Ethnic clashes rock northeast India

At least 33 killed in fighting between tribesmen and Bangladeshi settlers in Assam.

    Thousands of people have fled the fighting
    and their burning homes [EPA]

    "Shoot-on-sight orders have been issued and curfew has been imposed in the violence-hit areas," Tarun Gogoi, Assam's chief minister, said.

    Others were burned to death when attackers set fire to homes belonging to members of the rival community, police said.

    More than one dozen people have been admitted to hospital in Guwahati, Assam's main city, with serious burns.

    Arson attacks

    Police and paramilitary troops opened fire in at least three separate locations in an attempt to stop arson attacks, officials said.

    More than 400 homes have been torched and at least 30,000 people have fled their villages in an area which is partly controlled by the Bodo as part of a deal that saw many of the tribal people abandon claims for an independent homeland.

    "The picture is hazy and compilation of casualty figures has become difficult because of the continuing arson," Himanta Biswa Sarma, a state government spokesman, said. "We are mobilising all resources to control the situation."

    An indefinite curfew has been imposed in the northern districts of Assam and army and paramilitary forces have been brought in to restore calm.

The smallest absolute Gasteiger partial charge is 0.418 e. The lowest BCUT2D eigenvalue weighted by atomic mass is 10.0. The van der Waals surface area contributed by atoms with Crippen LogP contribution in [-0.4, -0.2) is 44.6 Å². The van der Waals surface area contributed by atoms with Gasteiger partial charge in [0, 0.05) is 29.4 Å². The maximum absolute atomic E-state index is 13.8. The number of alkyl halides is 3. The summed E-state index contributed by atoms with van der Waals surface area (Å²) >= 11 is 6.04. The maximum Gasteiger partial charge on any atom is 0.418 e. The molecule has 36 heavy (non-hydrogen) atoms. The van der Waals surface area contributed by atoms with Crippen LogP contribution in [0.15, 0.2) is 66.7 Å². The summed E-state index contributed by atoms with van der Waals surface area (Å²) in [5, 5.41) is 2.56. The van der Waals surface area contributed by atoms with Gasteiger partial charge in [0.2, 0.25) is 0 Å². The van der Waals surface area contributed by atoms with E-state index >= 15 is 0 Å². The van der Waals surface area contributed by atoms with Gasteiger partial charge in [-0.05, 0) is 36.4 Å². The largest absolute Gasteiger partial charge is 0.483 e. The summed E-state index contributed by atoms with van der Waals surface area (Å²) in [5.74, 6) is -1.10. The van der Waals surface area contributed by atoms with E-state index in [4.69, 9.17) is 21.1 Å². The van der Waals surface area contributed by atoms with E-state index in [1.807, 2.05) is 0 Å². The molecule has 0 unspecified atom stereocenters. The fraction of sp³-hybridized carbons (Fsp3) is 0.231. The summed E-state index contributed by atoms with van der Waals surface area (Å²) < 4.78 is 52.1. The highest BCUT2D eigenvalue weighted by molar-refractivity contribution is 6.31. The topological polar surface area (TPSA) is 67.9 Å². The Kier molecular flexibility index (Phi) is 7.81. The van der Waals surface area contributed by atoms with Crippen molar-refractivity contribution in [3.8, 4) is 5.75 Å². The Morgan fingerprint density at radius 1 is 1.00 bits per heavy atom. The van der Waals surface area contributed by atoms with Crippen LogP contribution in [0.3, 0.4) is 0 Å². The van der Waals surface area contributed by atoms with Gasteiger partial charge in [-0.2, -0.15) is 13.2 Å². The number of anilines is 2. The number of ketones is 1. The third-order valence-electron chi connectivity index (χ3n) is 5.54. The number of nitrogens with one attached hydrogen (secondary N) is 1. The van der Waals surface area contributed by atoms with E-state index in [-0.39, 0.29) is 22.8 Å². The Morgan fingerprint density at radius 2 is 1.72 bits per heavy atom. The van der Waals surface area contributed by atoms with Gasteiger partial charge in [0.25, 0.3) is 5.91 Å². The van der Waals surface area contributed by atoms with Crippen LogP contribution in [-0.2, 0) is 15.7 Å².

The Bodos and Muslim immigrants have clashed sporadically over land disputes in the region. Throughout the 1990s, at least 250 people were killed and an estimated 300,000 displaced as a result of the violence.

    Northeast India is home to more than 200 tribes and has seen a number of violent uprisings by groups demanding autonomy since the country gained independence from Britain in 1947.


    YOU MIGHT ALSO LIKE

    Interactive: How does your country vote at the UN?

    Interactive: How does your country vote at the UN?

    We visualised 1.2 million votes at the UN since 1946. What do you think are the biggest issues facing the world today?

    'We were forced out by the government soldiers'

    'We were forced out by the government soldiers'

    We dialled more than 35,000 random phone numbers to paint an accurate picture of displacement across South Sudan.

    Interactive: Plundering Cambodia's forests

    Interactive: Plundering Cambodia's forests

    Meet the man on a mission to take down Cambodia's timber tycoons and expose a rampant illegal cross-border trade.